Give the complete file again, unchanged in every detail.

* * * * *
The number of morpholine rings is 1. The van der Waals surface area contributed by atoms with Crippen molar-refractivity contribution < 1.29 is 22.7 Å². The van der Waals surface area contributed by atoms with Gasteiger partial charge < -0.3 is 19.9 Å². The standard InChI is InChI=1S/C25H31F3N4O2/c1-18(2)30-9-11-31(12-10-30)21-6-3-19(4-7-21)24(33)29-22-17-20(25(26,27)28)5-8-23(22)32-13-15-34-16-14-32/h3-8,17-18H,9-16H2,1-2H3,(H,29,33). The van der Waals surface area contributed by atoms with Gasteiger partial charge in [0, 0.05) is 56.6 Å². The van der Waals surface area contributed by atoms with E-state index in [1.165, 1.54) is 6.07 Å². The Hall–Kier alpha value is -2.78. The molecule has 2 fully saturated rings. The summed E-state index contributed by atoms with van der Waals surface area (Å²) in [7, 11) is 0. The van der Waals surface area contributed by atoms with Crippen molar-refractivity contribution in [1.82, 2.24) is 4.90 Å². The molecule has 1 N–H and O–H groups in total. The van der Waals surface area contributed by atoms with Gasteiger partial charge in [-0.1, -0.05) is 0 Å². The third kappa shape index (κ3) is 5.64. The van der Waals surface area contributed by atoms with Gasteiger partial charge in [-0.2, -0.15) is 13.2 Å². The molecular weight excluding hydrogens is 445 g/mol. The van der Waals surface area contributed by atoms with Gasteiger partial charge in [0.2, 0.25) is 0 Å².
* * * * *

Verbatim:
The number of morpholine rings is 1. The van der Waals surface area contributed by atoms with Crippen molar-refractivity contribution < 1.29 is 22.7 Å². The van der Waals surface area contributed by atoms with Gasteiger partial charge < -0.3 is 19.9 Å². The standard InChI is InChI=1S/C25H31F3N4O2/c1-18(2)30-9-11-31(12-10-30)21-6-3-19(4-7-21)24(33)29-22-17-20(25(26,27)28)5-8-23(22)32-13-15-34-16-14-32/h3-8,17-18H,9-16H2,1-2H3,(H,29,33). The van der Waals surface area contributed by atoms with Gasteiger partial charge in [0, 0.05) is 56.6 Å². The van der Waals surface area contributed by atoms with E-state index in [1.165, 1.54) is 6.07 Å². The Hall–Kier alpha value is -2.78. The molecule has 2 fully saturated rings. The summed E-state index contributed by atoms with van der Waals surface area (Å²) in [7, 11) is 0. The van der Waals surface area contributed by atoms with Crippen molar-refractivity contribution in [1.82, 2.24) is 4.90 Å². The molecule has 1 N–H and O–H groups in total. The van der Waals surface area contributed by atoms with Gasteiger partial charge in [-0.1, -0.05) is 0 Å². The third kappa shape index (κ3) is 5.64. The van der Waals surface area contributed by atoms with Gasteiger partial charge in [-0.2, -0.15) is 13.2 Å². The molecular weight excluding hydrogens is 445 g/mol. The van der Waals surface area contributed by atoms with Gasteiger partial charge in [0.2, 0.25) is 0 Å².